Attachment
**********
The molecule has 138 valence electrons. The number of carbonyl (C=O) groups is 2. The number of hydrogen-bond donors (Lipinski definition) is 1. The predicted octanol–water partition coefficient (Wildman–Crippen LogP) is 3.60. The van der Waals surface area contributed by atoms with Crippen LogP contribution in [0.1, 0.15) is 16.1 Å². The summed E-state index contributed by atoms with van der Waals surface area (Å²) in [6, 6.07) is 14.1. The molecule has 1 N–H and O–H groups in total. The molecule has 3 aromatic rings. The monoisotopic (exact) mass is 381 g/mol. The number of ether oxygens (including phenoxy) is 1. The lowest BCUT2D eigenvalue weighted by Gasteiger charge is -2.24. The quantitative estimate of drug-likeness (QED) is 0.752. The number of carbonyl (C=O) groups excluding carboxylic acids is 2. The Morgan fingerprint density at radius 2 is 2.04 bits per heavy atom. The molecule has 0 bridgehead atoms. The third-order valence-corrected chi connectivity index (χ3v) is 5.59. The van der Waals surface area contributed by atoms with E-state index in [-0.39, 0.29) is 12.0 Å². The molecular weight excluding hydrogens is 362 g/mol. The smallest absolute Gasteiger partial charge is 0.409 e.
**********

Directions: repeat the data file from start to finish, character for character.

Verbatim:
The molecule has 138 valence electrons. The number of carbonyl (C=O) groups is 2. The number of hydrogen-bond donors (Lipinski definition) is 1. The predicted octanol–water partition coefficient (Wildman–Crippen LogP) is 3.60. The van der Waals surface area contributed by atoms with Crippen LogP contribution in [0.1, 0.15) is 16.1 Å². The summed E-state index contributed by atoms with van der Waals surface area (Å²) in [6, 6.07) is 14.1. The molecule has 1 N–H and O–H groups in total. The molecule has 3 aromatic rings. The monoisotopic (exact) mass is 381 g/mol. The number of ether oxygens (including phenoxy) is 1. The lowest BCUT2D eigenvalue weighted by Gasteiger charge is -2.24. The quantitative estimate of drug-likeness (QED) is 0.752. The number of carbonyl (C=O) groups excluding carboxylic acids is 2. The Morgan fingerprint density at radius 2 is 2.04 bits per heavy atom. The molecule has 0 bridgehead atoms. The third-order valence-corrected chi connectivity index (χ3v) is 5.59. The van der Waals surface area contributed by atoms with E-state index in [-0.39, 0.29) is 12.0 Å². The molecular weight excluding hydrogens is 362 g/mol. The smallest absolute Gasteiger partial charge is 0.409 e.